What we know about planking is that it's derived from the Laying Down Game (a.k.a Playing Dead) meme that spread throughout England and Australia sometime around 2009 and seemed to reach its peak in 2010.

It became known as "planking" sometime later because participants try to get their bodies to resemble wooden boards or planks.

However, any intended allusion to slavery has yet to be proven. As some would suggest, African-Americans have been taking to "planking" for the competitive factor, the same reason that people stuffed into phonebooths and Volkwagons back in the 1950s.

Mass fads such as those were all about oneupmanship, recorded in a still photo -- but without the potential viral audience that the modern era can deliver. With athletes and celebrities talking about planking and showing themselves in the act, it's only natural that the massive young black Twitter and Facebook community will follow, even without realizing that it recalls the slave trade that ended several hundred years ago.

Source
Photos: Gilbert Arenas in a grand piano
Dwight Howard on top of a garbage can at the Am
Gilbert Arenas planking in the median at an expressway toll booth
Dwight and Gilbert together on a double-decker luggage cart at the Grand Bohemian
Dwight Howard on top of a riding lawnmower

7 comments:

Emerge Peoria said...

I decided not to be offended by this... at least not yet.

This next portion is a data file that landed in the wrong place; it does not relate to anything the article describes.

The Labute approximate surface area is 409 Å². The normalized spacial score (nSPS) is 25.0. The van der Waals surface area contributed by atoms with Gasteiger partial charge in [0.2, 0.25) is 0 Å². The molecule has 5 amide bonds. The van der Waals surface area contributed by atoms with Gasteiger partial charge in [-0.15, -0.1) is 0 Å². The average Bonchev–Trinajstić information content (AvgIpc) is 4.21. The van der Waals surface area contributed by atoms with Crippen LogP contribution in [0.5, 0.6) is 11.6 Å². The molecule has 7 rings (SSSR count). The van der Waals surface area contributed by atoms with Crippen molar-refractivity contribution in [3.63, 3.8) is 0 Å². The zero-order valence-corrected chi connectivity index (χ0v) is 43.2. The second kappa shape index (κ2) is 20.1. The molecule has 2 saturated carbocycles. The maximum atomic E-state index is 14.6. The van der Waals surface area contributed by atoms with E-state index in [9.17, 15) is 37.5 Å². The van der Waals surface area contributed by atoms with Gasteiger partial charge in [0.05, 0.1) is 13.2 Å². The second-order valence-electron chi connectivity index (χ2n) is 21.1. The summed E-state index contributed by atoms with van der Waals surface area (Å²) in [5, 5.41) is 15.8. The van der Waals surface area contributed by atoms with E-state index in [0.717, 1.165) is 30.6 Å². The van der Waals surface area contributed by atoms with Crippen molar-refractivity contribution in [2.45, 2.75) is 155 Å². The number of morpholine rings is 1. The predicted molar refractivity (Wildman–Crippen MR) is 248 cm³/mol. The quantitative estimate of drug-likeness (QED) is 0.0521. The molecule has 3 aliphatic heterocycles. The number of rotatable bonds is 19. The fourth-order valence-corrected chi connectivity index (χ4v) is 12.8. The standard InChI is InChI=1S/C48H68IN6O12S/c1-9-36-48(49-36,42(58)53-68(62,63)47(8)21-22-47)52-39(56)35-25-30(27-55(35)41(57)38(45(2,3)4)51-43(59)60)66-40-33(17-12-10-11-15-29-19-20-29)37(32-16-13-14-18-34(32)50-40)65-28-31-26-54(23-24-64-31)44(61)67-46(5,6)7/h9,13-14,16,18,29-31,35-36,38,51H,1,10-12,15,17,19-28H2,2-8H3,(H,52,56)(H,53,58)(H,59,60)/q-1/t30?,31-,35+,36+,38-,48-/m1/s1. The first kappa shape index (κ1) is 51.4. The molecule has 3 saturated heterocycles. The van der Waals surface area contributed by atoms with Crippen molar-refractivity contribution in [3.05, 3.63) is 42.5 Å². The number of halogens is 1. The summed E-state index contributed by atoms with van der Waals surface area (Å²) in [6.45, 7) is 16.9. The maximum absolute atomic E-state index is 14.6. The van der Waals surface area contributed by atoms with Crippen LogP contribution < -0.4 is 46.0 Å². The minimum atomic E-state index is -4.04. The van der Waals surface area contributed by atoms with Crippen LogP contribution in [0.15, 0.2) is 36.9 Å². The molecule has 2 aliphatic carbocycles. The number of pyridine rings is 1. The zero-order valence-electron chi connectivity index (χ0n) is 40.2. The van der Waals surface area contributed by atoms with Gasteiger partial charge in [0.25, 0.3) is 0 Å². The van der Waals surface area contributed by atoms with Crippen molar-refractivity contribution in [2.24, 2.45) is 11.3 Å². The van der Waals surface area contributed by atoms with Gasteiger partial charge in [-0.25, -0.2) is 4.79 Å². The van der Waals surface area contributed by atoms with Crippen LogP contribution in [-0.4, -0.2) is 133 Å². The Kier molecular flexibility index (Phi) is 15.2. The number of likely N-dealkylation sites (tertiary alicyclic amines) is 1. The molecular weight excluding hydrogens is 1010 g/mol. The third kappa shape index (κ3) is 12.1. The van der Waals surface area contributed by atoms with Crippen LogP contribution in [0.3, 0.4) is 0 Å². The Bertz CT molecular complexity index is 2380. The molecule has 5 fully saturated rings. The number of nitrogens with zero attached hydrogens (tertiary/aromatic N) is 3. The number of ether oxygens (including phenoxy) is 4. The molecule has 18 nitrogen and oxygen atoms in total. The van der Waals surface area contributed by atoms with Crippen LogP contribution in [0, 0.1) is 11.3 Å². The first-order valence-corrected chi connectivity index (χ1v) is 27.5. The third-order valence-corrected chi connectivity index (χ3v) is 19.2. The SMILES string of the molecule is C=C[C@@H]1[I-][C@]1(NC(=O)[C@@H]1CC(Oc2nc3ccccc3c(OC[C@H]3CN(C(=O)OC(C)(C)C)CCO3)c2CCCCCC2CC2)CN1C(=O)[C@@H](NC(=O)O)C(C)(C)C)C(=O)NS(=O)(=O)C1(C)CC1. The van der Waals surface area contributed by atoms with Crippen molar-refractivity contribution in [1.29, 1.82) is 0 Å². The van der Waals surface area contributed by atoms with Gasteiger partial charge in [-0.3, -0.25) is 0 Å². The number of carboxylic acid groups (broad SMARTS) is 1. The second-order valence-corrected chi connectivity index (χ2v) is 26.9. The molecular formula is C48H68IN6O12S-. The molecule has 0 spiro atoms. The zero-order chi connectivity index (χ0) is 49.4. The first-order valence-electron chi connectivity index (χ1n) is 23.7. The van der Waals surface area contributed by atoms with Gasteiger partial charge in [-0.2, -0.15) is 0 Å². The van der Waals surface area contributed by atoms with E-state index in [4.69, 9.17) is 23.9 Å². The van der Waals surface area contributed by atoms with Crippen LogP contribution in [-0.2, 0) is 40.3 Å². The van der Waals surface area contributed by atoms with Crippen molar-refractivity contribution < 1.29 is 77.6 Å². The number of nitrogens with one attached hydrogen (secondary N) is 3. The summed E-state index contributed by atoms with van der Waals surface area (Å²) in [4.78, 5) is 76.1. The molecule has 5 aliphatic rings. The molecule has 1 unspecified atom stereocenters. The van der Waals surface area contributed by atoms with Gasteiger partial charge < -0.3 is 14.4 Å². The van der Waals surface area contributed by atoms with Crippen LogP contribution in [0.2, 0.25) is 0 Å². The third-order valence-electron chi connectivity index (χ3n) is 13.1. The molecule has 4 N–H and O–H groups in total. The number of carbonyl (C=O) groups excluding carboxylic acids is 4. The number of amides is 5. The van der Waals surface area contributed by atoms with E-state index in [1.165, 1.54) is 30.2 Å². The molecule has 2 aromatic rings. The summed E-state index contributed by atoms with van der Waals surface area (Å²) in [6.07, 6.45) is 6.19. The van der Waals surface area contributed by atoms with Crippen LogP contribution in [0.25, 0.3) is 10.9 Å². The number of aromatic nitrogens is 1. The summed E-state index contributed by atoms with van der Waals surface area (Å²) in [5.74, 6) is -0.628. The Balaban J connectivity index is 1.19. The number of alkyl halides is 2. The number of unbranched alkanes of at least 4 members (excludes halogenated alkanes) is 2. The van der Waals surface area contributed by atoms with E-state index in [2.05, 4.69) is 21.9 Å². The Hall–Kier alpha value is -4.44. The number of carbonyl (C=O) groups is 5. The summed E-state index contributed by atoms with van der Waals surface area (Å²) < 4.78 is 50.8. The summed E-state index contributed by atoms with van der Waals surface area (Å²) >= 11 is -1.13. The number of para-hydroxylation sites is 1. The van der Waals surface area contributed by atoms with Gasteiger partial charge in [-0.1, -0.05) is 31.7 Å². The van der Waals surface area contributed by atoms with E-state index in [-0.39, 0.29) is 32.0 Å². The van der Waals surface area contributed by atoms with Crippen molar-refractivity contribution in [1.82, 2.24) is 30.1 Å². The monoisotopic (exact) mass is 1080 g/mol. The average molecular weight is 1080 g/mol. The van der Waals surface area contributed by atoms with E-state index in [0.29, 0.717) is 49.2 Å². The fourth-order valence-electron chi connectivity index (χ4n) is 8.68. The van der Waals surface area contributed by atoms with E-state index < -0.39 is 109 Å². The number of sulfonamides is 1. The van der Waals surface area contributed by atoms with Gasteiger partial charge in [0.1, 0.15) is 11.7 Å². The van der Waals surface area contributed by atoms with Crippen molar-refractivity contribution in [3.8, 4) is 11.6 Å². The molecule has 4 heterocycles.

Anonymous said...

AND, before you try to make this something it's NOT, remember, it was African tribesmen that sold their brothers and sisters into slavery....all over the world.

Middle Aged Woman Blogging said...

Maybe they are all just practicing yoga. Plank pose? I find it hard to believe the guys that invented it were thinking about slavery at the time. One article I read likened it to the "now" version of stuffing a Volkswagon or a telephone booth. I did learn alot about slave ships while Googling and there was such a thing as a "plank collar." Horrid! I'm embarrassed for the human race.

Sergio said...

Thank you for the article. As I was moved to research any negative connotations for the term I was also willing to pull up more than one article on the subject. While most were hastily cobbled together yours proved to be informative and unbiased. I do not see any reason to feel offended by this movement simply because of this: the slave were stored face up in the ship while in shackles.Also I believe where they laid was called a "slave plank". I will continue to research and again thank you.

Sharon Crews said...

Anonymous said, do you really believe that the slave trade can be excused away by the fact that the slaver traders were able to convince African tribesmen to sell other Africans to the slave traders? How is that an excuse for the slave traders? Why don't we just acknowledge that slavery was one of the worst sins ever committed by this country and that we aren't done paying for it yet. If a day is as a 1,000 years to God, then I have every reason to believe that God himself is still holding us accountrable for that relatively rcent sin--we may choose to excuse ourselves but maybe we won't have the last word.

Anonymous said...

Few African were sold by fellow Africans into slavery. Most African slaves were caught by the slave catchers and theres tons of historical data to prove that. People that say Africans were sold into slavery by other Africans are spreading a false fallacy, just like the people that say that African Americans fought for the Confederacy.

Anonymous said...

Thats why they cant win a damn championship. Running their over grown ass around acting like zombies.